Home Business Nearly one million UK SMEs fail to access finance using traditional means of borrowing in the last year – could open banking hold the key to extra investment for small businesses?1
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Nearly one million UK SMEs fail to access finance using traditional means of borrowing in the last year – could open banking hold the key to extra investment for small businesses?1

by uma


  • One third of UK small and medium-sized enterprises (SMEs) who have sought access to finance in the last year have been denied access – with £3.6bn in lost potential funding2
  • SMEs which faced funding pushback was due to their business being too young (31%), too- high levels of existing debt (22%) and insufficient collateral (20%)
  • Only one in five small businesses felt the process of borrowing was easy
  • Two out of three SMEs who have previously tried to access finance would be willing to share business bank account data to improve their chances of securing funds

London, 06 June 2022 – One in three UK-based small and medium-sized enterprises (SMEs) who sought access to finance were denied in the last year, according to new research from Yolt, Europe’s rapidly accelerating smart payments and data enrichment platform. This resulted in an estimated £3.7bn lost in potential funding for UK SME’s.

Small businesses seek funding to fuel growth

The research found that in the last year, the average SME sought to borrow £331,275 in financing to help grow their business. However, on average, small businesses managed to borrow approximately £50k less than this. Business leaders are seeking similar amounts in the coming year (£332,289) with a specific focus on investing to help grow their business including new equipment (36%), product development (21%) and improved technology (17%).

Business leaders want a better financing solution

For small businesses denied funding, leaders cited the age of their business (31%), the levels of existing business debt (22%) and the lack of sufficient collateral (20%) as factors in the decision. Medium-sized businesses (50-250 employees) were the most likely to be refused for funding (56%).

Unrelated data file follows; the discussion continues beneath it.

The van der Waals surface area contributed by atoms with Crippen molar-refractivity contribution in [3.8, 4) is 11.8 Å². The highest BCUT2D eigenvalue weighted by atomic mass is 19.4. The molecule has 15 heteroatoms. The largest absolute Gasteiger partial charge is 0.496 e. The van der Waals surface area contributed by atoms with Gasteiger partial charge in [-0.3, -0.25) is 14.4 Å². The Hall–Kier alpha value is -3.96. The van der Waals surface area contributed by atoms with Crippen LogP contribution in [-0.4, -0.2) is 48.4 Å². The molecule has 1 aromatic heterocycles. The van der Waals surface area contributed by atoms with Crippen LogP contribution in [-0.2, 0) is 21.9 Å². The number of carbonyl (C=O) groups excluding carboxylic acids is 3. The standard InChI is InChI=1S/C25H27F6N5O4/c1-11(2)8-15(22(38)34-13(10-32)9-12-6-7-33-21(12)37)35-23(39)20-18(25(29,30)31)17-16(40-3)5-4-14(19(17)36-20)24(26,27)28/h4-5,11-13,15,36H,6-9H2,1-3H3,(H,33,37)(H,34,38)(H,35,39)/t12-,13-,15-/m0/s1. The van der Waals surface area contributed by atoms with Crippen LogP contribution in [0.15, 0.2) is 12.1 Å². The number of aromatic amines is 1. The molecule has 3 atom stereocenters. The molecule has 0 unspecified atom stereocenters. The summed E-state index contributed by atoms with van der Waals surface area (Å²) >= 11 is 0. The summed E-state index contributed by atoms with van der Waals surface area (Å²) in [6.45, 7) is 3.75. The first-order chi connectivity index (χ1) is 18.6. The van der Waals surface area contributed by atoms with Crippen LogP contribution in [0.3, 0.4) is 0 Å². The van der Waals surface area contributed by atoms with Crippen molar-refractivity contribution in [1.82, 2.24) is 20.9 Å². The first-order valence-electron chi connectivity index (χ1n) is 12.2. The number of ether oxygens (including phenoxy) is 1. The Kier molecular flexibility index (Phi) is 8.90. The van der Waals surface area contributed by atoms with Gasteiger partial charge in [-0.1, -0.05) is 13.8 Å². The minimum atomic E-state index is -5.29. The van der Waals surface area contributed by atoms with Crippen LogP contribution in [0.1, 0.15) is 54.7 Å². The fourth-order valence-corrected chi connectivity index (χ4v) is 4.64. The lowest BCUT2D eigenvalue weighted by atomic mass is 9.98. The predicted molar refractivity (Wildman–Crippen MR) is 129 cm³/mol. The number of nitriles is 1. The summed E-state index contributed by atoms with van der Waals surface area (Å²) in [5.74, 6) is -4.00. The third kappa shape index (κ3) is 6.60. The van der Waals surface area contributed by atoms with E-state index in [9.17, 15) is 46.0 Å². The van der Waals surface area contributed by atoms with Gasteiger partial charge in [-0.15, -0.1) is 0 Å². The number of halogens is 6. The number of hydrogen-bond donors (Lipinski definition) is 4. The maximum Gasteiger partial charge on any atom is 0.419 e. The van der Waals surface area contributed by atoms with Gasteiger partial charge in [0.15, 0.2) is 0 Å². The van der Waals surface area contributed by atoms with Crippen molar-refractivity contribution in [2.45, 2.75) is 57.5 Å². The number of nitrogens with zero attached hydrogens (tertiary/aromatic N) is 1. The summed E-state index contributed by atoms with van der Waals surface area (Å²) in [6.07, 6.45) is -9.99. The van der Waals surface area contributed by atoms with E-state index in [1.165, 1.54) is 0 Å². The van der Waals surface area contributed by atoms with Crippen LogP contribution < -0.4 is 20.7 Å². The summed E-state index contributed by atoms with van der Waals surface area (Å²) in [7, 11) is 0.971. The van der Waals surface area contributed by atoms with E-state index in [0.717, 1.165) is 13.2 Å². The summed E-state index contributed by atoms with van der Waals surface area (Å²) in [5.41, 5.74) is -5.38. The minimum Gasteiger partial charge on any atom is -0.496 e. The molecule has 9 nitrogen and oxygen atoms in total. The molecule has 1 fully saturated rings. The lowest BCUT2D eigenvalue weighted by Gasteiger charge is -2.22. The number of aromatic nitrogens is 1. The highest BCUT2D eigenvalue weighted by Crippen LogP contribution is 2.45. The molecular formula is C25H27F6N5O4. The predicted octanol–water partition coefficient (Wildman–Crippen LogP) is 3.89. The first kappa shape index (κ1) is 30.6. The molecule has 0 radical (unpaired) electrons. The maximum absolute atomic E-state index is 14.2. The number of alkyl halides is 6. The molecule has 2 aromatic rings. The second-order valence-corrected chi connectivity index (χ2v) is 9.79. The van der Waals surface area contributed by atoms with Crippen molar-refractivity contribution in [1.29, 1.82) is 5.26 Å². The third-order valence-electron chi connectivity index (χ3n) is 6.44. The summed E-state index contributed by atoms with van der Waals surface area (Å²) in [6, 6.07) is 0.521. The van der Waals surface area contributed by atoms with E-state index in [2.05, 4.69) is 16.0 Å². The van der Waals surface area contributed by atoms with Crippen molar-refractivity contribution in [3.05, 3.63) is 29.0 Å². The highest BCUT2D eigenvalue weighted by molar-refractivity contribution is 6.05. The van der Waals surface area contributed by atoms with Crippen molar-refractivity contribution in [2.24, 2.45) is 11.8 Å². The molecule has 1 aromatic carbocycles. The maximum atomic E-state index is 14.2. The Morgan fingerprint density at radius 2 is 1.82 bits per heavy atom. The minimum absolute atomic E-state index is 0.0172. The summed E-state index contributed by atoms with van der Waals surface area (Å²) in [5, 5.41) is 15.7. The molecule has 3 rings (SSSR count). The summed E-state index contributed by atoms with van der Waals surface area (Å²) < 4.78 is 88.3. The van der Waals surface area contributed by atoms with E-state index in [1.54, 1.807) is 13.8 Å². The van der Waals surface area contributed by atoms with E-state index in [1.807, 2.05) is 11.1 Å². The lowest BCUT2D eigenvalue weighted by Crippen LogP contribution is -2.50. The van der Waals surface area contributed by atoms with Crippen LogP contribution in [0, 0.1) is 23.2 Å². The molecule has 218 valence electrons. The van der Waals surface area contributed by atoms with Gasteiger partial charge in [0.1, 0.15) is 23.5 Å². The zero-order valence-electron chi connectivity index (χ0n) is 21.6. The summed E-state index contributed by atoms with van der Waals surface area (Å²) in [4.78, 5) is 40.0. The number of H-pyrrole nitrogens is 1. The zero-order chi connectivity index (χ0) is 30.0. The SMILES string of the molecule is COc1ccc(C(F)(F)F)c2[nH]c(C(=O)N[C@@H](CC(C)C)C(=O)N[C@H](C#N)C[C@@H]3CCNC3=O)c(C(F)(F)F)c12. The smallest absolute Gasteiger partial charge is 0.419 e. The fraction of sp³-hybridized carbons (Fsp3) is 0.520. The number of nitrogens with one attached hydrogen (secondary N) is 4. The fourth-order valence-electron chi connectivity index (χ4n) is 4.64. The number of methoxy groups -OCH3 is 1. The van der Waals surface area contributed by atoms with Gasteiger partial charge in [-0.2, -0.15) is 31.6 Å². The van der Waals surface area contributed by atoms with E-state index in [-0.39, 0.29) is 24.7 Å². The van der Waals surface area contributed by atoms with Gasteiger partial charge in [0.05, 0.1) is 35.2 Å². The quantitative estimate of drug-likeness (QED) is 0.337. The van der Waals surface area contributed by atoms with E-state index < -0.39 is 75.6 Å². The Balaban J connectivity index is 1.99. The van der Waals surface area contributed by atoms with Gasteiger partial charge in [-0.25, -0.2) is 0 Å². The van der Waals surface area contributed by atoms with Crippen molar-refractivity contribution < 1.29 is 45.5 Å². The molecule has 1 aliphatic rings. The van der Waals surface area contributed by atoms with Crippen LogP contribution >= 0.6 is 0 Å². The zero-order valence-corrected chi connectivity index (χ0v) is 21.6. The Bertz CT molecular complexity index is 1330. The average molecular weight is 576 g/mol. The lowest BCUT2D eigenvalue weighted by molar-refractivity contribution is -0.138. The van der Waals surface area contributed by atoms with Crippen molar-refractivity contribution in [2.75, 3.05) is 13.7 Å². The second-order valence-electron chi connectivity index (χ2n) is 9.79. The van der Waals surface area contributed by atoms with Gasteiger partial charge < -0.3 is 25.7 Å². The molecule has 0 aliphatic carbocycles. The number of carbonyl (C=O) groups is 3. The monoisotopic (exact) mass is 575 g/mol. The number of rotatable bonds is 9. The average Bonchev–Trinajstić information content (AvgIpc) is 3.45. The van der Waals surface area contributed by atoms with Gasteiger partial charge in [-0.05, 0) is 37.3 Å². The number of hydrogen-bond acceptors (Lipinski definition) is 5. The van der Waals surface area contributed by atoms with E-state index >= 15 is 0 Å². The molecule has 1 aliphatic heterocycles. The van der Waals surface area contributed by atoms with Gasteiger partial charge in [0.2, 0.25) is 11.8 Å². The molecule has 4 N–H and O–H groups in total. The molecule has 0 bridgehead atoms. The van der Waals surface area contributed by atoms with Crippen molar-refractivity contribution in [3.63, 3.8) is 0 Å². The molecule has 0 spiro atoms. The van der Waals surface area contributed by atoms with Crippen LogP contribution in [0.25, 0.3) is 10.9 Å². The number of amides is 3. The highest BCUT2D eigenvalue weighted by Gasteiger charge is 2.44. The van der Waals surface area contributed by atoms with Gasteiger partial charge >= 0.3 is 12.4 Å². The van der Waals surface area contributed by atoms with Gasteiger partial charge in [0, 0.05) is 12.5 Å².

Even for successful candidates, the process of borrowing money via traditional means was rarely seamless. Only one in five SMEs (20%) described the process of borrowing as easy and less than 10% felt the process was low effort or utilised technology to integrate with their systems to give the most reliable result.

Small business leaders are extremely open to using technology to refine the borrowing process. Two out of three SMEs (66%) are willing to securely share their bank account data to improve their chances of borrowing money. This follows previous Yolt research which found that sharing of data via open banking technology could significantly increase approvals and reduce the processing time of SME borrowing by 85%, significantly benefitting both the lender and recipient3.

Nicolas Weng Kan, Chief Executive Officer at Yolt, said: “SMEs represent the foundation for a thriving economy, in the UK they represent 99% of all private sector businesses; as such, it’s important we nurture SME growth. Traditional borrowing, limited as it is, can make access to finance difficult. This can impede growth and make it hard for small businesses to achieve their true potential.

“We can see a clear desire from small business leaders in our research to use the power of their data and insight to allow for more accurate decisioning when it comes to borrowing money; open banking is the solution to this. By employing open banking technology, lenders can get a clearer picture of a business’ behaviours and can then provide financing with far more confidence: it’s not about taking on extra risk but accessing a great level of insight. This technology also makes the application process quicker and automated, allowing for efficiencies on both sides.”


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